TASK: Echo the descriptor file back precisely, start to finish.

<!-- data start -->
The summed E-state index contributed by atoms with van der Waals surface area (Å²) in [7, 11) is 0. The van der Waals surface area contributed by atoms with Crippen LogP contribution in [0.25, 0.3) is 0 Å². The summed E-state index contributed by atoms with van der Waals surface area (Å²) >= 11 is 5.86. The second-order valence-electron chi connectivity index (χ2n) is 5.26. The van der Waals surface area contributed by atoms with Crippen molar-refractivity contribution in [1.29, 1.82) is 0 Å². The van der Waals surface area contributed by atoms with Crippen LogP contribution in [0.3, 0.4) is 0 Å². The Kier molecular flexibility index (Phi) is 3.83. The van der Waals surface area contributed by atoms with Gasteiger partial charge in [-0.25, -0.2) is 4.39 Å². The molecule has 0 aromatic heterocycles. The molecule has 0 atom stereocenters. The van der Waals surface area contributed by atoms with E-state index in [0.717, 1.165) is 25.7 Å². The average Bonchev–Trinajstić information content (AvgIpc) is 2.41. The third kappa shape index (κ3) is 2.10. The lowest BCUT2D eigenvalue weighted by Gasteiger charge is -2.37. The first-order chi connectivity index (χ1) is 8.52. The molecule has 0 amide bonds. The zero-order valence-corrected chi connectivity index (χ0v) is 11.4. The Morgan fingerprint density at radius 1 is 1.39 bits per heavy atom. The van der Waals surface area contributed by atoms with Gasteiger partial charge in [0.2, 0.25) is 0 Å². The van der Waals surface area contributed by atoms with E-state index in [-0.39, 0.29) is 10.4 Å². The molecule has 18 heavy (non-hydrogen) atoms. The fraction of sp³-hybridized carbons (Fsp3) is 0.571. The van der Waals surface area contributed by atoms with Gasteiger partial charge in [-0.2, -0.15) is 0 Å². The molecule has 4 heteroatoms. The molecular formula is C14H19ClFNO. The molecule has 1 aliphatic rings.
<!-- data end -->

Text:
The summed E-state index contributed by atoms with van der Waals surface area (Å²) in [7, 11) is 0. The van der Waals surface area contributed by atoms with Crippen LogP contribution in [0.25, 0.3) is 0 Å². The summed E-state index contributed by atoms with van der Waals surface area (Å²) >= 11 is 5.86. The second-order valence-electron chi connectivity index (χ2n) is 5.26. The van der Waals surface area contributed by atoms with Crippen molar-refractivity contribution in [1.29, 1.82) is 0 Å². The van der Waals surface area contributed by atoms with Crippen LogP contribution in [0.3, 0.4) is 0 Å². The Kier molecular flexibility index (Phi) is 3.83. The van der Waals surface area contributed by atoms with Gasteiger partial charge in [-0.25, -0.2) is 4.39 Å². The molecule has 0 aromatic heterocycles. The molecule has 0 atom stereocenters. The van der Waals surface area contributed by atoms with E-state index in [0.717, 1.165) is 25.7 Å². The average Bonchev–Trinajstić information content (AvgIpc) is 2.41. The third kappa shape index (κ3) is 2.10. The lowest BCUT2D eigenvalue weighted by Gasteiger charge is -2.37. The first-order chi connectivity index (χ1) is 8.52. The molecule has 0 amide bonds. The zero-order valence-corrected chi connectivity index (χ0v) is 11.4. The Morgan fingerprint density at radius 1 is 1.39 bits per heavy atom. The van der Waals surface area contributed by atoms with Gasteiger partial charge in [0.2, 0.25) is 0 Å². The van der Waals surface area contributed by atoms with E-state index in [-0.39, 0.29) is 10.4 Å². The molecule has 18 heavy (non-hydrogen) atoms. The fraction of sp³-hybridized carbons (Fsp3) is 0.571. The van der Waals surface area contributed by atoms with Gasteiger partial charge in [-0.2, -0.15) is 0 Å². The molecule has 4 heteroatoms. The molecular formula is C14H19ClFNO. The molecule has 1 aliphatic rings.